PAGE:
By Carol Potenza
As authors, so much of the craft advice we receive begins at the beginning, and by that, I mean Chapter One. We have a lot do to ‘hook’ reader so they will turn the page and keep on turning. Many of us blunder into a mistake immediately: We don’t start our books in the right place.
But what does that mean—the right place? How do we know where that is? A recent article by Barbara Wallace on the RWA website gave a great summary and excellent examples of starting your book in the right place. I’m all about lists, so I’m going to present hers directly.
“…a good opening scene will:
- establish the ordinary world;
- establish the story’s tone;
- introduce us to the main character, their personality, and their big problem;
- open with strong story action;
- hint at the story’s theme; and
- open with a strong story action that encourages readers to continue.”
Our next meeting is LERA Idol where the opening scenes of our submitted manuscripts are read out loud and judged on criteria similar to the ones in this list. Not all may apply because we keep the submission to about 750 words.
Let’s start with the first bullet point: Establish the ordinary setting.
A woman is walking her dog in the ______.
Where? Her environment will help to establish the tone, bullet point two. If she’s walking her dog in a park on a sunny spring day with the scent of apple blossoms in the air and meets a man who’s fallen in the pond, that will set a very different tone than if she’s walking her search-and-rescue dog through a freezing nighttime forest looking for a lost child, which gives the reader ‘ticking clock’—if the child is not found in the next two hours, she will die of exposure.
Let’s blend the two.
A woman is walking her dog through a forest on a spring day and finds a young child.
How the woman interacts with her dog, the child, and the situation introduces us to our protagonist, her personality, and obviously, a very big problem (bullet point three). The story has now opened with a strong story action (bullet point four). Who does the child belong to, and why was she left in the forest?
Let’s take this a little further and add a theme: dealing with loss.
The child the woman finds looks just like her two-year-old daughter who was kidnapped ten years earlier.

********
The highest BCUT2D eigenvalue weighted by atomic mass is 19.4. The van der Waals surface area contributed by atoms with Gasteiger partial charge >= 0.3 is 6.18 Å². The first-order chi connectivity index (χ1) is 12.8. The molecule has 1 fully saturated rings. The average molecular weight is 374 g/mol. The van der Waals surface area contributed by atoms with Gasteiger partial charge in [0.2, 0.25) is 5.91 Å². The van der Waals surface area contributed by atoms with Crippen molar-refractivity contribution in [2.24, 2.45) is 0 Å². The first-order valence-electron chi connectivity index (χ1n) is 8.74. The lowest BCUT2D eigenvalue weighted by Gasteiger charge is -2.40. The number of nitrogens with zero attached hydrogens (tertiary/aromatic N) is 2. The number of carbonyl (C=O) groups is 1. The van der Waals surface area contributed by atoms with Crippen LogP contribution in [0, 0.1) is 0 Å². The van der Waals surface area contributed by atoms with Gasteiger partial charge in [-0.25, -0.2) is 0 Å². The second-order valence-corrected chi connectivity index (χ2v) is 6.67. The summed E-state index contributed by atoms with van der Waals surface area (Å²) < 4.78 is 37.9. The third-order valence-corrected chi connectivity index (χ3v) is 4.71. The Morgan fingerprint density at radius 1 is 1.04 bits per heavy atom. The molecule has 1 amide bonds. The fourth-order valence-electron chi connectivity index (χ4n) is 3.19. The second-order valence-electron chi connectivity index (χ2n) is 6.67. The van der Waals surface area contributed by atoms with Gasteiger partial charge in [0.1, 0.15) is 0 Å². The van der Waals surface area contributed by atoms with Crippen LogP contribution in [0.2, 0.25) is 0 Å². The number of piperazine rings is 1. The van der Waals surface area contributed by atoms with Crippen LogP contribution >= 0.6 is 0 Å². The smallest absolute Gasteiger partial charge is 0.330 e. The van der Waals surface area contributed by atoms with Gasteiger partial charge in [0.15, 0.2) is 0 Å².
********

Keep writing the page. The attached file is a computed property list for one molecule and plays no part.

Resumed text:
An old wound is reopened with minimum backstory. Will she call the police? Will she keep the child in an attempt to heal her wound? What if she finds the mother dead by a gunshot wound behind the next tree and dog begins to growl at something in the bushes?
Let’s add one more twist:
The child has a note pinned to her clothes that apologizes to the woman by name for the earlier kidnapping. (Now I want to know what’s gonna happen.)
This should cover the sixth bullet point: a strong story action that encourages the reader to continue. The directions the story could go in are almost limitless. (Read The Ransom of Red Chief by O. Henry. It’s a nice ‘bad seed’ short story and the direction I’d choose.)
As an exercise, do this with your LERA Idol submission. Even if some of the points above occur after the first 750 words, they should occur very early in your story. Ask yourself: Am I missing something? Could it be added earlier in the scene as part of your hook?
See you April 13th for LERA Idol!
*RWA Resources: Articles*
After you log into the RWA.org website, click on the ‘RESOURCES’ pulldown menu (third from the left). ‘ARTICLES’ is the first offering. The articles posted are varied and plentiful. A search line allows you to choose a topic and see what advice other authors have for you.
Carol Potenza has been a member of LERA for four years and drives from Las Cruces every month to attend LERA meetings in Albuquerque. She is the Tony Hillerman Prize winning author of Hearts of the Missing.